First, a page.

Stith on Tackach, 'Lincoln and the Natural Environment'

James Tackach
Matthew M. Stith

James Tackach. Lincoln and the Natural Environment. Concise Lincoln Library Series. Carbondale: Southern Illinois University Press, 2018. Illustrations. 160 pp. $24.95 (cloth), ISBN 978-0-8093-3698-2

Reviewed by Matthew M. Stith (University of Texas at Tyler) Published on H-Environment (November, 2021) Commissioned by Daniella McCahey (Texas Tech University)

Printable Version:

James Tackach’s Lincoln and the Natural Environment explores the natural world in which Abraham Lincoln lived and worked. In so doing, Tackach skillfully threads Lincoln’s well-known story into a fresh perspective informed by the built and natural environments that consumed both Lincoln and mid-nineteenth-century rural America. Indeed, as Tackach makes clear, it is impossible to remove Lincoln from the natural environment that so indelibly influenced his existence. From the hills of Kentucky and farm fields of Indiana to the disease-ravaged Union armies, Lincoln’s life—as with nearly all his contemporaries—was shaped by the world around him. Tackach contends that Lincoln’s “relationship to the natural environment, both direct and indirect, was lifelong,” and it was defined by a persistent struggle with the rapidly changing natural world amid an increasingly industrial, conflict-riven, and environmentally exploitive United States (p. 8).

Lincoln and much of his generation viewed the natural environment in which they lived and worked as an illimitable resource for human consumption and construction. To be sure, Lincoln’s childhood and early adulthood were inextricably bound together with America’s industrial and market revolutions—fueled by advances in transportation and the progressively efficient use (and abuse) of the natural world. Lincoln’s time in Kentucky, Indiana, and Illinois, Tackach makes clear, was both geographically and environmentally bound by these tremendous economic forces. But as Lincoln matured into a lawyer and politician, so too did certain segments of American society mature into positions of environmental protection. Lincoln, then, came of age in an era pushed by industry, agriculture, and immense growth increasingly but never overwhelmingly balanced by warning calls from Henry David Thoreau and many more who spoke and wrote against such blithe environmental overuse and exploitation. As a result, his own views of the natural world also ebbed and flowed.

At the core of Tackach’s book is the evolution of Lincoln’s political and cultural relationship with the environment. As a Whig in the 1830s and 1840s, Lincoln supported internal improvements and sought, with most Americans, to rein in the perceived wilderness by reshaping it to further his party’s, and to an extent the nation’s, industrial and economic goals. Lincoln never lost sight of his own fascination with the natural world, however. His amateur poetry brimmed with stories of the environment around him, and nature often took center stage in the witty stories, analogies, and metaphors he used to such great effect throughout his life.

By the 1850s, Lincoln’s personal environmental interests began to merge with his political life. Tackach appropriately shows how Lincoln’s (and the country’s) political crisis was inextricably linked to the world around and beneath him. The persistence, growth, and consequential politics of southern slavery was in many ways a product of the South’s natural environment. With the ever-present threat of new slave states to the west, Lincoln and the nation literally and figuratively refocused their attention on the politics of soil. Then came civil war. The natural environment emerged into even sharper relief for Lincoln, who knew early on that prospects for victory rested on proper leverage and control of natural resources, agriculture, waterways, foodstuffs, and many more environmental factors. Moreover, Tackach explains, the effective use of such elements came to also mean environmental and agricultural devastation in something very close to total war, especially in certain pockets of the South. On top of war-torn landscapes, Lincoln became acutely aware and distressed with the mounting toll of Union casualties from disease, including typhoid to which his son Willie succumbed in 1862. For Lincoln and all those who experienced it, the environment could not be separated from the causes, course, or consequences of the Civil War.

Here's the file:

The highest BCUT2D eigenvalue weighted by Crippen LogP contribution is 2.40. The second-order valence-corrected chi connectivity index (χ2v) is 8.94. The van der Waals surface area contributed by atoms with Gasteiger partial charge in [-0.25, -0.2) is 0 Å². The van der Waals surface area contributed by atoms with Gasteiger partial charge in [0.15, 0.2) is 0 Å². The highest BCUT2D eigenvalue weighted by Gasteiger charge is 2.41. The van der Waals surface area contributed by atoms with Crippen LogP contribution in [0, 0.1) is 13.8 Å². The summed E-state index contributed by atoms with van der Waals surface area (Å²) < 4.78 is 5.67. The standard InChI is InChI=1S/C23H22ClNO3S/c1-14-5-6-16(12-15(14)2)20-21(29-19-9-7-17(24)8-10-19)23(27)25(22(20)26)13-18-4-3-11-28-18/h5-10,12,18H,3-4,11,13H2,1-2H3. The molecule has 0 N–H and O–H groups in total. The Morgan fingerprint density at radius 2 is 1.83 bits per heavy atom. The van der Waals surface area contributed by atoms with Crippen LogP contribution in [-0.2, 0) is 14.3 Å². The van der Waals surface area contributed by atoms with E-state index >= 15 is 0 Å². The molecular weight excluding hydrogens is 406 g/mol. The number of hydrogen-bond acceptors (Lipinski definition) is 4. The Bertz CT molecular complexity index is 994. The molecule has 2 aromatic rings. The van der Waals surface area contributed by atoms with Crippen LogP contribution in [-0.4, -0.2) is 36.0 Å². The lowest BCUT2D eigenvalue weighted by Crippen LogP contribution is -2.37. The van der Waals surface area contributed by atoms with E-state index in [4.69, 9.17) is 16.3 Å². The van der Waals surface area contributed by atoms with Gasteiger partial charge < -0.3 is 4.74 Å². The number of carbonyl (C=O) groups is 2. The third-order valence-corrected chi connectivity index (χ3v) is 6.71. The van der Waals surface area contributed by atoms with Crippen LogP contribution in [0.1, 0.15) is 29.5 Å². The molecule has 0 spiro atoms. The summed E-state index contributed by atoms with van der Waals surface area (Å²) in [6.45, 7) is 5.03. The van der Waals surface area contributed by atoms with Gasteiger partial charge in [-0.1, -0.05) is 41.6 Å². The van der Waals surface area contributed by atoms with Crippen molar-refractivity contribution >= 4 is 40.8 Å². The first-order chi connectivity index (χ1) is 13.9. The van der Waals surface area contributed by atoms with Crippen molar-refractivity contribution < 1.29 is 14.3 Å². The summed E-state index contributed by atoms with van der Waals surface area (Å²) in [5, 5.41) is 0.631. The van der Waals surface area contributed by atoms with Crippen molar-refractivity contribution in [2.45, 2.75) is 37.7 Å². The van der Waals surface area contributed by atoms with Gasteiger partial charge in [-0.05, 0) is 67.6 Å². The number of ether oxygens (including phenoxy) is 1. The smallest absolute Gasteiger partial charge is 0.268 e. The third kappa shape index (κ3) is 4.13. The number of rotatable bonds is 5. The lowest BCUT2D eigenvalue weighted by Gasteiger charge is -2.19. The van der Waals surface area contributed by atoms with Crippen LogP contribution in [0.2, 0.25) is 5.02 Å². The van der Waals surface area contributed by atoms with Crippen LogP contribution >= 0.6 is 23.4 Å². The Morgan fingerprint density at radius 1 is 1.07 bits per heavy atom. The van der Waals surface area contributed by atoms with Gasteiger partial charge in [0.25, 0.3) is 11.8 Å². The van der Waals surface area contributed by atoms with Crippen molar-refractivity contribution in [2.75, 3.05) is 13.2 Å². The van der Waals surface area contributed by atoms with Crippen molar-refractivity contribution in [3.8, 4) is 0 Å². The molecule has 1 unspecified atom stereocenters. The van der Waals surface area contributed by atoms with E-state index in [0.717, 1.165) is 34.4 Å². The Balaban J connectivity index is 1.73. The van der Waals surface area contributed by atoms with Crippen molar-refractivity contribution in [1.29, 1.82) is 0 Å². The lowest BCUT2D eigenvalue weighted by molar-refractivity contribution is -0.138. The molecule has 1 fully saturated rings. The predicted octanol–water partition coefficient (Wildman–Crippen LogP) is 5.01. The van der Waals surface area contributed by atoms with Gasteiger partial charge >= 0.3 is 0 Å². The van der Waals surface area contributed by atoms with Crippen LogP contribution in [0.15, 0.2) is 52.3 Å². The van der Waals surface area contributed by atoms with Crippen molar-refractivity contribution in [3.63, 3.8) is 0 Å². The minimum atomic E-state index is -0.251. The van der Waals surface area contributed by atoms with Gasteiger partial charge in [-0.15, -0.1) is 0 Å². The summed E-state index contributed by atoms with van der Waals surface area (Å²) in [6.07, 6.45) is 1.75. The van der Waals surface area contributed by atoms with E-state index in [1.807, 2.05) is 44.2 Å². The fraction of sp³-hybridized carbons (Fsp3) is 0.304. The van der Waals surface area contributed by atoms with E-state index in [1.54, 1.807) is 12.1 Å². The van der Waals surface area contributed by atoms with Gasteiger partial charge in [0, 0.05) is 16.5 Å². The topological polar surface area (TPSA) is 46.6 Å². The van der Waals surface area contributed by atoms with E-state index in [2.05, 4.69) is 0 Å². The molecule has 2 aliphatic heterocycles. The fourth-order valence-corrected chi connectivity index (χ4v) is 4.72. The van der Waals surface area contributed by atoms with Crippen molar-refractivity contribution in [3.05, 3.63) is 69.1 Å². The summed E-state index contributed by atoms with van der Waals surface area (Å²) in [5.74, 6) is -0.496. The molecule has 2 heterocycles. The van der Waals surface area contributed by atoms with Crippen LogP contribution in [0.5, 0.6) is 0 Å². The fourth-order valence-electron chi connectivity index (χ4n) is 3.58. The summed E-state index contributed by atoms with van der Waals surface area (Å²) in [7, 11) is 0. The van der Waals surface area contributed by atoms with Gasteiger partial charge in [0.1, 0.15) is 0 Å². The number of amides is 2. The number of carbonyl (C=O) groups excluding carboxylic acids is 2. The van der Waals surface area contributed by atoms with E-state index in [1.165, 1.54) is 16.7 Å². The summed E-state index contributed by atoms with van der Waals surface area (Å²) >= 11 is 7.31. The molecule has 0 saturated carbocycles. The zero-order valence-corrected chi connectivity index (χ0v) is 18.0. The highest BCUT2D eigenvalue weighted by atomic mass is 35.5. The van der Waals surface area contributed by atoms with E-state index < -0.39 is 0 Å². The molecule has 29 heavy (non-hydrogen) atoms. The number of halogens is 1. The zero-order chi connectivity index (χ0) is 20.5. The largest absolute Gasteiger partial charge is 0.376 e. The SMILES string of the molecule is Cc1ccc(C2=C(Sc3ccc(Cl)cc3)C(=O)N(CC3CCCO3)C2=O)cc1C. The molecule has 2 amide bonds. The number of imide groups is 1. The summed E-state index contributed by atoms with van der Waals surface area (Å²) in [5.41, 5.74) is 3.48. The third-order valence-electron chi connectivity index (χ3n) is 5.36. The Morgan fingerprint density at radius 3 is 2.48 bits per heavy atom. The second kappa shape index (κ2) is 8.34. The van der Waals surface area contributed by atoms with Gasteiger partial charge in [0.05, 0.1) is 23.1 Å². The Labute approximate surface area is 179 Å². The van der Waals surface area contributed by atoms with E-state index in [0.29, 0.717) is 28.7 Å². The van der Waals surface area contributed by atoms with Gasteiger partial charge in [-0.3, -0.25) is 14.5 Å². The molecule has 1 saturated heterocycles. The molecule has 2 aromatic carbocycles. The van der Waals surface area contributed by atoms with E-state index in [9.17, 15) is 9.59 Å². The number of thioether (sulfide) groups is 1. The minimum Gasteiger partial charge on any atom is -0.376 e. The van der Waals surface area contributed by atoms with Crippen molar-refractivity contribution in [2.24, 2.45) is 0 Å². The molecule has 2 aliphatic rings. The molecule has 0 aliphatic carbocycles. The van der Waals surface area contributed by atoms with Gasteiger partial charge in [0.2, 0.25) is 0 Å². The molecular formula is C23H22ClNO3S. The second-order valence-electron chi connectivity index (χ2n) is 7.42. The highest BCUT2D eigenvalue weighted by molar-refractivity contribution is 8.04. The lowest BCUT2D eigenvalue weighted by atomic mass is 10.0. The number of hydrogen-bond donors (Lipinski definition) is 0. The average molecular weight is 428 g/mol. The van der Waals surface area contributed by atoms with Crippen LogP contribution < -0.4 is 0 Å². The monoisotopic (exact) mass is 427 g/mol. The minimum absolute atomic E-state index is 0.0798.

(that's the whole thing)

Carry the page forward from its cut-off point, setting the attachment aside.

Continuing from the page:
But Tackach also makes clear that Lincoln emerged from the quagmire of environmental devastation long enough to play no small role in protecting and shaping the natural environment in largely positive ways. As president, he signed into law the Yosemite Valley Grant Act (1864) to protect the stunning valley that would become a national park. He also shepherded through a more effective Department of Agriculture and, most famously, approved the Homestead Act (1862). Lincoln was no environmentalist, but, like so many of his contemporaries, he came to recognize nature’s centrality in American culture, politics, and war.

Lincoln and the Natural Environment’s principal achievement lies in its first-rate analysis of the role nature played in shaping Lincoln and his world. Tackach’s intentionally slender volume is a valuable addition to the Concise Lincoln Library Series much as it is a welcome addition to the important and growing field of Civil War-era environmental history.[1] Students of Lincoln, nineteenth-century America, and American environmental history will benefit much from Tackach’s work.


[1]. For the most recent synthesis of Civil War environmental history, see Judkin Browning and Timothy Silver, An Environmental History of the Civil War (Chapel Hill: University of North Carolina Press, 2020).

Citation: Matthew M. Stith. Review of Tackach, James, Lincoln and the Natural Environment. H-Environment, H-Net Reviews. November, 2021. URL:

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